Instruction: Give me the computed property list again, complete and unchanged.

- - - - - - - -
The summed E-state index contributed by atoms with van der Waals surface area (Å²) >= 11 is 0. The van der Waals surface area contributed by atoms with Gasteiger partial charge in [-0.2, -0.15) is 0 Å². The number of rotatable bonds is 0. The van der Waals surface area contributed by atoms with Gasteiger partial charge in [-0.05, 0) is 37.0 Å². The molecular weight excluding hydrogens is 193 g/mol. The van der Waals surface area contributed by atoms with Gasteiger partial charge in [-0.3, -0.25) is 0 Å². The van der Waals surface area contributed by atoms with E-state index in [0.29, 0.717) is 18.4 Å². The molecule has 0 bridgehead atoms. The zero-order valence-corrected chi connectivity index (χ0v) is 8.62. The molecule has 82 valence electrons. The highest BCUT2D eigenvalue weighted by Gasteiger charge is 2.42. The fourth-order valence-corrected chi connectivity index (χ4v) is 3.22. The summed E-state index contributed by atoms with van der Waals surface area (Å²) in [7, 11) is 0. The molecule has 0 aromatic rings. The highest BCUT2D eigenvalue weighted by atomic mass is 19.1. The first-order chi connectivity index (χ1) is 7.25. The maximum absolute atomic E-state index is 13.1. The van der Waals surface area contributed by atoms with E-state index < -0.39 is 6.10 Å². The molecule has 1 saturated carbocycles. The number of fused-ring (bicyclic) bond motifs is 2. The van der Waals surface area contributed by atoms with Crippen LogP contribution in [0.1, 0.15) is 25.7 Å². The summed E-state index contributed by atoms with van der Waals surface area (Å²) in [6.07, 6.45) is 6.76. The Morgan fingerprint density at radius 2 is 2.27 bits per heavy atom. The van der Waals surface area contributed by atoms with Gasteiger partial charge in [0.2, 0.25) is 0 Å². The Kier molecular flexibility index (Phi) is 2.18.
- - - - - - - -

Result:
The summed E-state index contributed by atoms with van der Waals surface area (Å²) >= 11 is 0. The van der Waals surface area contributed by atoms with Gasteiger partial charge in [-0.2, -0.15) is 0 Å². The number of rotatable bonds is 0. The van der Waals surface area contributed by atoms with Gasteiger partial charge in [-0.05, 0) is 37.0 Å². The molecular weight excluding hydrogens is 193 g/mol. The van der Waals surface area contributed by atoms with Gasteiger partial charge in [-0.3, -0.25) is 0 Å². The van der Waals surface area contributed by atoms with E-state index in [0.29, 0.717) is 18.4 Å². The molecule has 0 bridgehead atoms. The zero-order valence-corrected chi connectivity index (χ0v) is 8.62. The molecule has 82 valence electrons. The highest BCUT2D eigenvalue weighted by Gasteiger charge is 2.42. The fourth-order valence-corrected chi connectivity index (χ4v) is 3.22. The summed E-state index contributed by atoms with van der Waals surface area (Å²) in [7, 11) is 0. The molecule has 0 aromatic rings. The highest BCUT2D eigenvalue weighted by atomic mass is 19.1. The first-order chi connectivity index (χ1) is 7.25. The maximum absolute atomic E-state index is 13.1. The van der Waals surface area contributed by atoms with E-state index < -0.39 is 6.10 Å². The molecule has 1 saturated carbocycles. The number of fused-ring (bicyclic) bond motifs is 2. The van der Waals surface area contributed by atoms with Crippen LogP contribution in [0.1, 0.15) is 25.7 Å². The summed E-state index contributed by atoms with van der Waals surface area (Å²) in [6.07, 6.45) is 6.76. The Morgan fingerprint density at radius 2 is 2.27 bits per heavy atom. The van der Waals surface area contributed by atoms with Gasteiger partial charge in [0.2, 0.25) is 0 Å². The Kier molecular flexibility index (Phi) is 2.18.